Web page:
Michael Chaitkin is a project manager, policy analyst, and diplomat with experience in global health, sustainable development, international security, and cross-cultural education. Most recently he served as Special Assistant to the World Bank’s Chief Economist for Sustainable Development, coordinating a $1M green growth research and knowledge-sharing program, organizing international workshops, and shaping inputs into multilateral fora like the G20’s Development Working Group and the UN’s post-2015 discourse. In 2009-10 Michael was a Luce Scholar in Beijing, China, where he consulted for a graduate program and lectured on nuclear- and energy-related tensions in Sino-US relations at Renmin University. Michael received his B.A. in International Relations from Stanford University in 2008. His undergraduate thesis on economic sanctions received the William J. Perry Award for Excellence in Interdisciplinary Research and was published by NYU’s Center on International Cooperation. Michael is currently a master’s candidate in Health Policy and Management at the Harvard School of Public Health.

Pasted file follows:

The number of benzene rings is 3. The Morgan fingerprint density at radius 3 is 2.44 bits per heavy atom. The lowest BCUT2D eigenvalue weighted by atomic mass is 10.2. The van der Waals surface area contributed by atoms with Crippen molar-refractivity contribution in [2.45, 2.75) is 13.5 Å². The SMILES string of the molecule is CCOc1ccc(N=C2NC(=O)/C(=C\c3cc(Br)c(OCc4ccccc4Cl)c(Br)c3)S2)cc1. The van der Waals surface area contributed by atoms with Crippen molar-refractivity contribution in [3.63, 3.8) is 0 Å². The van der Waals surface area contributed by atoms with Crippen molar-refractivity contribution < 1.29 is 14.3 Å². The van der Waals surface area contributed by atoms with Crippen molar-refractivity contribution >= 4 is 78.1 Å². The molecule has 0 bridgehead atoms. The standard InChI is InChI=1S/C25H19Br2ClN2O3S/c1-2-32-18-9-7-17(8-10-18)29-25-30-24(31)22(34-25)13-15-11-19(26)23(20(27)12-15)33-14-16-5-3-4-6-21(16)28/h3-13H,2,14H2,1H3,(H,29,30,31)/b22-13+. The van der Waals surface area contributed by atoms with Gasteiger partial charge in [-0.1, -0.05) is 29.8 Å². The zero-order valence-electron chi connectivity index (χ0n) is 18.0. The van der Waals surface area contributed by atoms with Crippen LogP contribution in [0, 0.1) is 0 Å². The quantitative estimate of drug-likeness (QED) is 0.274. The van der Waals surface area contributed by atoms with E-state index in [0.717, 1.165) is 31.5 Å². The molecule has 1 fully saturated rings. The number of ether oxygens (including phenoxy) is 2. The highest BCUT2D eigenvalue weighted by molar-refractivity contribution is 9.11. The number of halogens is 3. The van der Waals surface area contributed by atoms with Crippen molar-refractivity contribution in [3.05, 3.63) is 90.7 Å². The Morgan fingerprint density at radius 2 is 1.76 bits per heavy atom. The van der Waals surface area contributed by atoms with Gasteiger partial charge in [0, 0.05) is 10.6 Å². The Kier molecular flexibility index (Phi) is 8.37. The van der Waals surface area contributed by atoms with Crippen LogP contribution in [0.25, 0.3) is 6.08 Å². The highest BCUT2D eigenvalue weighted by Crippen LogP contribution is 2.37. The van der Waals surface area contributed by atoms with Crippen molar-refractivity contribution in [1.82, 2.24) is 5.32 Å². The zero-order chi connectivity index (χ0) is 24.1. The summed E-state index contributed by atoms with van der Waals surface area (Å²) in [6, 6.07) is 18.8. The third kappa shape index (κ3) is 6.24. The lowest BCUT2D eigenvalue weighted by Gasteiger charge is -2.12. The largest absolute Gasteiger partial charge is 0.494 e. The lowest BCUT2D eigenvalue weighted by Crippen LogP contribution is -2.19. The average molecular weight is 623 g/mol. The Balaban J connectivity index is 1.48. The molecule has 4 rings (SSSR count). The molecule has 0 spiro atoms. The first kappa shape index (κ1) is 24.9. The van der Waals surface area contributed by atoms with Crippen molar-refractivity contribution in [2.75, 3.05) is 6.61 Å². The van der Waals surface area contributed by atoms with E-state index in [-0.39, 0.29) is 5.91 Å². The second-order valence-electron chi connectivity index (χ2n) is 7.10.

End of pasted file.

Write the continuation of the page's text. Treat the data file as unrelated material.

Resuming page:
Yoni Dvorkis, 2015 Master of Science (SM2 – Policy Track), HPM
Yoni is a part time student in the policy track of the SM2 program in Health Policy and Management, which he began in the Fall of 2011. In addition to completing his Masters Degree, Yoni works full time at the Harvard University Health Services (HUHS) as a Financial Data and Reporting Analyst, where he provides analytic support to HUHS in its various initiatives, such as Patient Centered Medical Home (PCMH) and Meaningful Use Certifications. Yoni developed and currently administers a comprehensive claims database which supports HUHS in key functions including financial operations, health policy planning, and clinical best-practice initiatives. Prior to attending HSPH and working at HUHS, Yoni was a Healthcare Data Analyst for a disease management consulting firm. He is interested in medical informatics and how data analytics supports various aspects of the health care delivery system, such as the implementation of ACA health reform initiatives in Massachusetts and the US. Yoni received a Bachelor of Arts in Mathematics with a Minor in Economics from Tufts University in 2005. Born in Israel, his family moved to the United States when he was five years old.
Katherine Heflin, 2015 Master of Science Candidate (SM2 – Policy Track), HPM